"Lennon sings about being plagued by destruction — most likely self-destruction, of which he was acutely aware — but also of being close to the Lord."

In a track that didn’t make the final cut on his album "Double Fantasy," Lennon sings about being plagued by destruction — most likely self-destruction, of which he was acutely aware — but also of being close to the Lord.

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He knows he has always been close to God ("the leaves are shining in the sun"), that they never parted. The song was titled "Help Me to Help Myself."

But no one was there to help John Lennon. They just wanted him to write the next hit.

Former Beatle John Lennon posed with his wife, Yoko Ono, and their son, Sean Lennon, in 1977 in New York City.

Former Beatle John Lennon posed with his wife, Yoko Ono, and their son, Sean Lennon, in 1977 in New York City. (Vinnie Zuffante/Michael Ochs Archives/Getty Images)

Then, on Dec, 8, 1980, a deranged so-called fan prematurely ended John Lennon’s tumultuous life.

Mark David Chapman stood outside the Dakota building in New York City, where John and Yoko lived, waiting for them to walk out. When they did, Chapman thrust his copy of John’s new album toward the former Beatle. John was gracious enough to sign it, even asking, "Do you need anything else?"

"I hope that John Lennon remembered the moment when he proudly proclaimed that he believed in Jesus in the final moments of his life."

As they approached the building again after a recording session at the Record Factory, Chapman fired five hollow-point bullets from a .38 revolver into the musical legend’s back. Lennon was rushed to in a police car.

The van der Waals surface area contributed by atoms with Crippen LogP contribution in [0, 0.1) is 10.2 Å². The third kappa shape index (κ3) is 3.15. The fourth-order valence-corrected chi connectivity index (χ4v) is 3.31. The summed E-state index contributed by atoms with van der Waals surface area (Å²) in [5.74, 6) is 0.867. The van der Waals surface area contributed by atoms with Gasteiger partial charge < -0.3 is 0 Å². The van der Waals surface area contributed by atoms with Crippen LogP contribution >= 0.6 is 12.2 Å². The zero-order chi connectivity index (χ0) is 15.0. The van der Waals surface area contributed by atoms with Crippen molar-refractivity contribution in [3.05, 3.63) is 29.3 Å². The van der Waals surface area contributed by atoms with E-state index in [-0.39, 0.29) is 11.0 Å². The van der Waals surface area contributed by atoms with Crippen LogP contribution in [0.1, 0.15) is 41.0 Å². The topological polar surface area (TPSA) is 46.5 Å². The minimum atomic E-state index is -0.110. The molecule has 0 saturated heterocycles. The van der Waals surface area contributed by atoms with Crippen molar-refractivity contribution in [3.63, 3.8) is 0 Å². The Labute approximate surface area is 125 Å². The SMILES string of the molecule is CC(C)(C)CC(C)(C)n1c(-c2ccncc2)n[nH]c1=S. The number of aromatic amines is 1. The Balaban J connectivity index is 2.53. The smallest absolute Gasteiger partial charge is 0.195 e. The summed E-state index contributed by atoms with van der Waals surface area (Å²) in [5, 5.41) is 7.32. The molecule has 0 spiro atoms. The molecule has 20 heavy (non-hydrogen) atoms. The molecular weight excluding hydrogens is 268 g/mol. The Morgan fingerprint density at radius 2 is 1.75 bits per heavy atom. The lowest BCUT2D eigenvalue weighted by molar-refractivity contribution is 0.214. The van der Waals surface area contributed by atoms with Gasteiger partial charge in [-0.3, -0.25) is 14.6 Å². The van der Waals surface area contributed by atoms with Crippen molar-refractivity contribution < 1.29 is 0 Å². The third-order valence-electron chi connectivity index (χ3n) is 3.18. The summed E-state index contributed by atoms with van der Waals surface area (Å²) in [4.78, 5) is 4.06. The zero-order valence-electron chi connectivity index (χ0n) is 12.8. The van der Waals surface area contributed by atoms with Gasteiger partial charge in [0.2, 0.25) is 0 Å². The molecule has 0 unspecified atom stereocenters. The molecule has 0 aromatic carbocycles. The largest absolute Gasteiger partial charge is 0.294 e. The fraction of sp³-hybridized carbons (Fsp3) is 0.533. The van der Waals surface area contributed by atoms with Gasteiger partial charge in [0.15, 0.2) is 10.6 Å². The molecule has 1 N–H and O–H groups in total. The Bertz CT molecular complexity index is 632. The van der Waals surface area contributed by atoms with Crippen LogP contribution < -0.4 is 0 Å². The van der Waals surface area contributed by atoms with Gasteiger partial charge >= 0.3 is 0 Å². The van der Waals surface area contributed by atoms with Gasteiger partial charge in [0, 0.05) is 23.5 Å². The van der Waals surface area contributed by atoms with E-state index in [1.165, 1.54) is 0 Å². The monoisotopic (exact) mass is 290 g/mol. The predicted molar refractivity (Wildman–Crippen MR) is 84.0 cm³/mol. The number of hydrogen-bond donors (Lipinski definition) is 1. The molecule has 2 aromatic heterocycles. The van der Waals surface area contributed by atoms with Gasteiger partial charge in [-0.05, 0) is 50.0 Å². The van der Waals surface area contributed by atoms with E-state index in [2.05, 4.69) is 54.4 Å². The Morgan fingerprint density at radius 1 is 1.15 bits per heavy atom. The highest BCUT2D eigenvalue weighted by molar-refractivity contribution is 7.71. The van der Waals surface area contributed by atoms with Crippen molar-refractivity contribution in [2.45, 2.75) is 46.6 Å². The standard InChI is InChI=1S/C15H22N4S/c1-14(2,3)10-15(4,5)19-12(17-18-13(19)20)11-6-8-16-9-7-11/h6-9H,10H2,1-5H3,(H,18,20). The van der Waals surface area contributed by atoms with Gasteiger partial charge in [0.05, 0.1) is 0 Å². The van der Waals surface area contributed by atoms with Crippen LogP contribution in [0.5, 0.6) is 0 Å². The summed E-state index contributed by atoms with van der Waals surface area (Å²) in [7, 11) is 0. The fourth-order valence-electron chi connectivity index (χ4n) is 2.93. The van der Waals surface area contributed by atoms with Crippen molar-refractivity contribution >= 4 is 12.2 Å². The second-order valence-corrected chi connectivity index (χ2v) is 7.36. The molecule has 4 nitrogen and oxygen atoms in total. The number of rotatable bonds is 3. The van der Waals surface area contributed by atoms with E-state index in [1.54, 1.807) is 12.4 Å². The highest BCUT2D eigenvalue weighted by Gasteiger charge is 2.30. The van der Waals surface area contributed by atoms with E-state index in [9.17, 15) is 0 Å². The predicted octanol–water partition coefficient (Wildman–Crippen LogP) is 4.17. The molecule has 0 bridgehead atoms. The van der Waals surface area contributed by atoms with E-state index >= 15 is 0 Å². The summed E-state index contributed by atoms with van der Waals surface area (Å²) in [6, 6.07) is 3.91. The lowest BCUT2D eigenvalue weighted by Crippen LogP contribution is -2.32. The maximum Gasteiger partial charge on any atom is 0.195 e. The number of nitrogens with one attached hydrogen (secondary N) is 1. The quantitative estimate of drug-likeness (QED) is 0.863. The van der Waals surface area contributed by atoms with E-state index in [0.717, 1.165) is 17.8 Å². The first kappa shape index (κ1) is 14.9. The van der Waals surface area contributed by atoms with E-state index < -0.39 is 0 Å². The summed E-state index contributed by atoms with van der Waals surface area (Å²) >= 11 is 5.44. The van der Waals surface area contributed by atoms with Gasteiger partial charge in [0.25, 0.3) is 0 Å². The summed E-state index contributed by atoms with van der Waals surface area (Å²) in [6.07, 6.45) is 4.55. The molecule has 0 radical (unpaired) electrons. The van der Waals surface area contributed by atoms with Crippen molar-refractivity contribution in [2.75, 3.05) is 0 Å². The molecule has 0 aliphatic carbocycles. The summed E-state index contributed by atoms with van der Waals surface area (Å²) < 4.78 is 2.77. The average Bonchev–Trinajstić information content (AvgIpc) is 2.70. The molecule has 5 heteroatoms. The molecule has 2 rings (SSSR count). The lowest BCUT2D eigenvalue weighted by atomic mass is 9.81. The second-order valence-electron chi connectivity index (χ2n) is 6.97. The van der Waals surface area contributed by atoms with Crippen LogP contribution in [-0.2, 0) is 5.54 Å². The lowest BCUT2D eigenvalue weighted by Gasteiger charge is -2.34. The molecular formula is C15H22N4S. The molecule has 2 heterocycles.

Despite the surgeons’ frantic efforts to save him, Lennon succumbed to his wounds in Roosevelt Hospital.

"Is John Lennon in heaven?" writes Pastor Greg Laurie. "I don't know — but I know that God in heaven loved him."

"Is John Lennon in heaven?" writes Pastor Greg Laurie. "I don't know — but I know that God in heaven loved him." (The Associated Press)

I have visited many people on their deathbeds over the years. When people know eternity is near, they generally want to know they can go to heaven. I have prayed with many to do that very thing.

I only hope that John Lennon remembered the moment when he proudly proclaimed that he believed in Jesus in the final moments of his life.

The Bible tells the story of Jesus being crucified between two hardened criminals. One of them turned to Christ and said, "Lord, remember me when you come into Your Kingdom." Jesus said in response, "Truly I say to you, today you will be with Me in paradise!"

"I know that the Lord bestowed upon him extraordinary talents."

There will be three surprises when we get to heaven. Some of the people we thought would be there, won’t be. Some of the people we never thought would be there will be. And surprise number three, we will be there.

Is John Lennon in heaven? I don’t know — but I know that God in heaven loved him.

I know that the Lord bestowed upon him extraordinary talents. And I know that if John Lennon called out to Jesus, even in the last moments of his life, his prayer was heard.

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I sincerely hope to see him on the other side.

Excerpted with permission from the new book, "Lennon, Dylan, Alice & Jesus" (Salem Books) by Greg Laurie, copyright © 2022 by Greg Laurie. All rights reserved.

Maureen Mackey is managing editor of lifestyle for Fox News Digital. Story tips can be sent on Twitter at @maurmack.